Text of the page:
But what has the nation learned from Rizal? Yes, indeed, a lot. But one of his most significant statements has been ignored. “The friars are the root of all the problems of the Filipino people,” he wrote to Blumentritt.
Furthermore, with special significance for LGBT choices about religion and Christmas, he wrote quite pointedly: “Consider well what kind of religion they teach us. Look closely whether that is God’s will or the teachings of Christ to save the poor from poverty, to ease the suffering of those who suffer.” Compare that with the work of The Well to lessen the pain and suffering and burdens of LBGT people with serious life difficulties. Compare that with “You are an abomination; You are living in sin. We will save you from loving the one you love.” Rizal, as if in answer to their homophobia, writes, “Compare their teachings with the clean religion of Christ.”
What did he do that will help us get some clues regarding how to sort out the “rice from the chaff”? He went to Mass with the Jesuits in Dapitan every Sunday of his last four years. It was not the religion of his mother that he condemned. It was injustice and hypocrisy that he condemned. His novels personified the iconic statement he made to Blumentritt. Yet, to this day Filipino people are subject to the tyranny of oppression from the modern day “friars.” This nation is the only nation in the world whose government says “Opo” to the bishops who forbid people in an unworkable, unliveable marriage to have a liberating divorce.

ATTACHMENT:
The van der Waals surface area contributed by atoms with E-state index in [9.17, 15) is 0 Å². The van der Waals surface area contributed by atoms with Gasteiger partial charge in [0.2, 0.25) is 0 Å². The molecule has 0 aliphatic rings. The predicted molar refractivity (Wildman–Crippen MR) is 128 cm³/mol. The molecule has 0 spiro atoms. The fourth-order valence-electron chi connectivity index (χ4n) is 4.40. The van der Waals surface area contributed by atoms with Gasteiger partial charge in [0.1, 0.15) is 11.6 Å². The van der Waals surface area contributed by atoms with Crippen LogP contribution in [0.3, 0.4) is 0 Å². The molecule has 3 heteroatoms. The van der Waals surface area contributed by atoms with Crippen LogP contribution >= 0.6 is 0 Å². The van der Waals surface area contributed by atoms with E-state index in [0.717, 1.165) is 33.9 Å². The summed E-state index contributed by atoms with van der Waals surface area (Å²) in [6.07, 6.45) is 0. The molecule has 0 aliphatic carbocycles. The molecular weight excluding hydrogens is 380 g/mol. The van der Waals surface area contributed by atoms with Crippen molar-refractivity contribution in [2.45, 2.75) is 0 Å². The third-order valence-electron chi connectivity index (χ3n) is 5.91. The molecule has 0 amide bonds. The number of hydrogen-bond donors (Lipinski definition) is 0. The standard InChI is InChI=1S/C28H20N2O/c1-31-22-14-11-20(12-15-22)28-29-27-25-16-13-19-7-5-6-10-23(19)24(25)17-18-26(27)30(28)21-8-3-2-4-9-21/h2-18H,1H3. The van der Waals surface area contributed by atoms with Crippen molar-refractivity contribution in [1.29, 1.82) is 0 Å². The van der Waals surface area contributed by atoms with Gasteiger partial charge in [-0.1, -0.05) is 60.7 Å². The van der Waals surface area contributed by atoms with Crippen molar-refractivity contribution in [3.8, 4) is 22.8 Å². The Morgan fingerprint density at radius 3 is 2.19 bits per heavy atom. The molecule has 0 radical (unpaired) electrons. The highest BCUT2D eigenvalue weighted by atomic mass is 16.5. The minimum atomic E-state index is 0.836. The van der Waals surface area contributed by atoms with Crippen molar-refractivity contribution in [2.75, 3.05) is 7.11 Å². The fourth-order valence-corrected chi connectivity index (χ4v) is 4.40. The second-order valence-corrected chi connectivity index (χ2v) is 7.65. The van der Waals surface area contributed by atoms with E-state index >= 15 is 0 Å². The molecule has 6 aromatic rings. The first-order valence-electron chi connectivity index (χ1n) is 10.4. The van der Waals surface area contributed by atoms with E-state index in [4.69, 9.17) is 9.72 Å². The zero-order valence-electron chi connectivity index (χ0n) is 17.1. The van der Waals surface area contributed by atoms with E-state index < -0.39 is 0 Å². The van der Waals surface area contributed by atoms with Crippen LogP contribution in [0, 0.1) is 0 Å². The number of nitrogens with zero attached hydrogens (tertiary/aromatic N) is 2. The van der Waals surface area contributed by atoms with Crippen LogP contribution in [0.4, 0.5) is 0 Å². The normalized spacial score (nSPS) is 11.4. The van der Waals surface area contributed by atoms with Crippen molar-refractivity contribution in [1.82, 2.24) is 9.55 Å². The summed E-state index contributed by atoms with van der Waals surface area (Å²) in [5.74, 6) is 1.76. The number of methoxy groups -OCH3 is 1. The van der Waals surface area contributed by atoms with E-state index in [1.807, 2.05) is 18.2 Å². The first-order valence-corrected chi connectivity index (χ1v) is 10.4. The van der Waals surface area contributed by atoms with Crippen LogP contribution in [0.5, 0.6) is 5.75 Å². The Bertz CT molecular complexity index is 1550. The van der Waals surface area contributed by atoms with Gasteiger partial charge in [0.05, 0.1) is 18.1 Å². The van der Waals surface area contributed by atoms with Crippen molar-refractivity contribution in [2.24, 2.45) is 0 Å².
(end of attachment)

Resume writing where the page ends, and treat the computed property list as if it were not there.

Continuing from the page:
The no-divorce oppression is symbolic and indicative of all the prejudice, homophobia and stigma the modern day friars are unjustly heaping as a heavy burden upon the lives of LGBT people in the Philippines – and affecting in many instances their observance of Christmas.
Rizal: Opo to God and truth and justice;
no Opo to violations of common sense and justice
Yes, Jose Rizal is our hero too. We can celebrate Christmas as he did, if we choose, but we can learn from him not to say “Opo” (“Yes, Sir”) to oppression.
In his fearless logic he could be a Freemason (forbidden by the friars) and go to Mass too. For him religion included common sense and logic, not blind obedience to oppression and injustice. It seems to me that Filipino LGBTs practice this in regard to Christmas and year round more than many of their 90 million fellow citizens.
Just maybe the new pope is more like Rizal than his predecessors. Yes or no, times are “changing,” and Pinoy LGBT people are not the last to change their “Opo” from injustice to common sense and logic. They can and will celebrate or not celebrate Christmas according to what is right for them.
Dr. Richard Mickley is co-coordinator with Argel Tuason of The Well wellness program.
Photo from the Pinoy LGBT photo bucket. Some rights reserved.